From Schoolhouse "Booking" Lessons

Since the dawn of institutionalized schooling, learners have always been compelled to wait to exit the school-house as soon as possible. For a long time, the word ‘book’ is connected with school lessons, textbooks and the kind of hit the books. Schoolchildren therefore, might have taken the phrase ‘booking it’ to mean the ability to gain a quick escape from the boredom of school lessons or from school in the event that lessons were over or the day was over. When there are such feelings as escaping from school books and book learning, it becomes encouragement to hurry off with enthusiasm.

Cookbooks and recipe books are an excellent source of information about food and a record of the culture and culinary traditions of different peoples.

Curiously enough, such old cookbooks and recipe books as the one, published by H. Johnston, a baker from London in 1867 contain such expressions as “book it” in the context of baking instructions. Whenever recipes specify that one should mix ingredients ‘right quick’ or when one is required to get something out of the oven as fast as possible, then one is told to ‘book it’ meaning do it fast. And so maybe this particular recipe, or home cooks following recipes “by the book”, has something to do with how ‘book it’ came to mean to ‘speed it up’. While those cooking either on a hot stove or in scorching ovens had to move it out of there swiftly.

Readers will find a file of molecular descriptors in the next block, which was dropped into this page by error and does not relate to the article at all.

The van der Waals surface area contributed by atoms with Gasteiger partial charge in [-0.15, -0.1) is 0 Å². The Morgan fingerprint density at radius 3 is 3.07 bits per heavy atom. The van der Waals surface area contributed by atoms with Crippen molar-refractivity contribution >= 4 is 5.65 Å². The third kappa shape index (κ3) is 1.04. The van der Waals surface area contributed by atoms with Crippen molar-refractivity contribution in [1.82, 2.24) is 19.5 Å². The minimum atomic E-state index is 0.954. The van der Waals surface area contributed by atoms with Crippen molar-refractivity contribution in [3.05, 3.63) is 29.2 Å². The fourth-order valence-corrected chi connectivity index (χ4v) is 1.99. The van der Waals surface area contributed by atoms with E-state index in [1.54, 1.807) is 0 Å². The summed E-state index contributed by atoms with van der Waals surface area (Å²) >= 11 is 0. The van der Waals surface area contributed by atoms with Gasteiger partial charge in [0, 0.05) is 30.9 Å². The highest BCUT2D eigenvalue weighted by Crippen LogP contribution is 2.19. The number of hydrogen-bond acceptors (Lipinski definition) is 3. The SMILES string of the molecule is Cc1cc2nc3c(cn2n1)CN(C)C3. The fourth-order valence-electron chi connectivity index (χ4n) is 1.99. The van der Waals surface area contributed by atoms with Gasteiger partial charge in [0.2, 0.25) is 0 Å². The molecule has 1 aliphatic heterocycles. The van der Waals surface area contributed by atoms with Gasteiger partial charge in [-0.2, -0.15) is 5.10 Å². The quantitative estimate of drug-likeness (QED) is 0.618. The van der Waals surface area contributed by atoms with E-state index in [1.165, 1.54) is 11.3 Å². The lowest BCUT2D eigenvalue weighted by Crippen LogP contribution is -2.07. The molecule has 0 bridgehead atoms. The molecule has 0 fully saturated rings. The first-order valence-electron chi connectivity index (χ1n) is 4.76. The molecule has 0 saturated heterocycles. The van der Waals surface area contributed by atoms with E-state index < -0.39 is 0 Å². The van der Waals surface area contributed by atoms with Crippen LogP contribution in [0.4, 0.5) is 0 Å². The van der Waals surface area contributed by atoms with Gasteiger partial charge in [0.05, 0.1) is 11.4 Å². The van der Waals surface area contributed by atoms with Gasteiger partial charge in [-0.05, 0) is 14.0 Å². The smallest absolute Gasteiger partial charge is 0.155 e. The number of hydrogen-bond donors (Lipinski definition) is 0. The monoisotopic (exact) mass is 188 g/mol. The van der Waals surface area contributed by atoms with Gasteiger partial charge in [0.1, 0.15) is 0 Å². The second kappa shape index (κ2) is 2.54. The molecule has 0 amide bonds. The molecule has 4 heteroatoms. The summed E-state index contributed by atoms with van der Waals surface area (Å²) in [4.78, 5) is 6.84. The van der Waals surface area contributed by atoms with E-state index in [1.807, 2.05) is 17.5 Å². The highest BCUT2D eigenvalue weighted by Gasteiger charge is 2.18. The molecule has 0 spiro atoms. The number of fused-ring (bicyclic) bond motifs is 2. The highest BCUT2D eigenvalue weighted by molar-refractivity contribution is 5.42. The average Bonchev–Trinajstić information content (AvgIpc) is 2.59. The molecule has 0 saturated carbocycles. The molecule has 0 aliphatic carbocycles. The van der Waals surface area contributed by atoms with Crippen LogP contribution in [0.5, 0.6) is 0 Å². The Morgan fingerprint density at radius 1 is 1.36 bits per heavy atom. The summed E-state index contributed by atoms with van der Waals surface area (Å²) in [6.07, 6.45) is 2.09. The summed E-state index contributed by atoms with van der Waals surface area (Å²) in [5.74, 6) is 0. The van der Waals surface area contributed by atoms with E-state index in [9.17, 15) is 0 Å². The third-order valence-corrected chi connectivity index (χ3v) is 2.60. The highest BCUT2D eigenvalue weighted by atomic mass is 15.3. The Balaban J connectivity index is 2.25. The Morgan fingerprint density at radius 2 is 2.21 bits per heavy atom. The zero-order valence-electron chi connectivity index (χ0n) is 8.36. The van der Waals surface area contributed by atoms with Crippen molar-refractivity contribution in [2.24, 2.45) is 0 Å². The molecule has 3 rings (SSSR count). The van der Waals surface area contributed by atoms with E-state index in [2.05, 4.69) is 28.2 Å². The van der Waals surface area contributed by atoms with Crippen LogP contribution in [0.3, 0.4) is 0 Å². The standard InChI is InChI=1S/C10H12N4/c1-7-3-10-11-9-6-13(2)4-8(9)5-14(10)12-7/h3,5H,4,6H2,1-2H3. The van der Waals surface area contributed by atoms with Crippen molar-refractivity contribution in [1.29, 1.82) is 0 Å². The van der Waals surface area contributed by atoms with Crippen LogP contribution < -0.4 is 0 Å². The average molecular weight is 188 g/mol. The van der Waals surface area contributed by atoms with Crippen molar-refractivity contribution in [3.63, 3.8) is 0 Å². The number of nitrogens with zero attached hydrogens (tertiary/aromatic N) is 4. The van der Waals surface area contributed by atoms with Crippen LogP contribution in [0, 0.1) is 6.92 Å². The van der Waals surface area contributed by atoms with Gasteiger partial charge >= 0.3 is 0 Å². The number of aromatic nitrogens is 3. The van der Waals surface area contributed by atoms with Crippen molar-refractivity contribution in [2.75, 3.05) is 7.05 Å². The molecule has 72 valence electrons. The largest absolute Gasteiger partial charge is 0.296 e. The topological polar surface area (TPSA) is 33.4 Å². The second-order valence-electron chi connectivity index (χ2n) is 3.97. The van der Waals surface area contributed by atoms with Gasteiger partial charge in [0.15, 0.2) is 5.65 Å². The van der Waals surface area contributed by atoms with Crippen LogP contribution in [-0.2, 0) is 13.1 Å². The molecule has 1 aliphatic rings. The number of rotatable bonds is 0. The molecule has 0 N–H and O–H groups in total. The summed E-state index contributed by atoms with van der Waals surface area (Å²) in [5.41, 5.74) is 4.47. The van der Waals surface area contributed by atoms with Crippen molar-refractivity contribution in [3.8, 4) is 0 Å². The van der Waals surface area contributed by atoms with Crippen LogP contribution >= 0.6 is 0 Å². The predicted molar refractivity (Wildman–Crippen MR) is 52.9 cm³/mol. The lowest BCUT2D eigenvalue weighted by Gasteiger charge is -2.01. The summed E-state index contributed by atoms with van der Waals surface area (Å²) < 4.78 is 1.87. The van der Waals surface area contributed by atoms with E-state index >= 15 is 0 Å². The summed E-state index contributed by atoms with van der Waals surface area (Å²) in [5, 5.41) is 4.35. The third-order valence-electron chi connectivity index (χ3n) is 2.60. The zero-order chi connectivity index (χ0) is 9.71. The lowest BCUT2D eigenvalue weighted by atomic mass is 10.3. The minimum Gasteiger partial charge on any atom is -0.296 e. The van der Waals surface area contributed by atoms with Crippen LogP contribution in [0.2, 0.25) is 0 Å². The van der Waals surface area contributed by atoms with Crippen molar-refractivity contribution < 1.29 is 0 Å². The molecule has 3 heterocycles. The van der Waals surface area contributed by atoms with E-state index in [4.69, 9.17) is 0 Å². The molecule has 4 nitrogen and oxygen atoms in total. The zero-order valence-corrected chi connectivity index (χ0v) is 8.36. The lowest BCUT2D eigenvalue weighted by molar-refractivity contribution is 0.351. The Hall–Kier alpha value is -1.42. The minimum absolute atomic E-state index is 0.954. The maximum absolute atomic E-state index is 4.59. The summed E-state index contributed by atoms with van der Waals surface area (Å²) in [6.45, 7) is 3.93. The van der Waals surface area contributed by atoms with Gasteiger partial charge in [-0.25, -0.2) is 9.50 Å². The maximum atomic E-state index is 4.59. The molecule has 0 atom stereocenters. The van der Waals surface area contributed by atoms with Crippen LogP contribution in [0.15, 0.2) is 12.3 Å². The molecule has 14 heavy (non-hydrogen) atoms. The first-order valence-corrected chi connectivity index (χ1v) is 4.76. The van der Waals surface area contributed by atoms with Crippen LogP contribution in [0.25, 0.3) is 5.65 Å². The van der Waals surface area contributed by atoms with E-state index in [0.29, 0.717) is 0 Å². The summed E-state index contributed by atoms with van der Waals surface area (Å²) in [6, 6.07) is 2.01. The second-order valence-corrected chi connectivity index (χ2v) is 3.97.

As gleaned from history and legal documents of the Anglo-Saxon period

Turned even earlier in the Anglo Saxon histories, sources in which local legal policies were written, utilised terminology concerning erasing the violations from the records of the village. People who are apprehended for minor offenses could escape from the scene by running towards the town or legal limit. And by further extension of this imagery, to move oneself quickly out of a place, started being referred to as ‘booking it’ in later slang. This idea of fleeing village record books this is legally closely connected with the “forfeiting one’s book” debtors theory.

In Summary

Scholars also have not established when or how running away to avoid danger rapidly became associated with booking it in the English language. However the source of this phrase must be attributed to some varying formalities of booking procedures and the languages used to make a fast transport from somewhere. Apparently, this is true because the processes of taking bookings as a police, reservations of fares for travel, old legal language and schoolhouse terminology have combined in a manner that led to the creation of this expression. Hence today when you need to run out with some sort of hurriedness, you can say you really need to “book it”- This is much like racing at an incredible speed as if you booked transport to get away in a hurry or to escape the law!.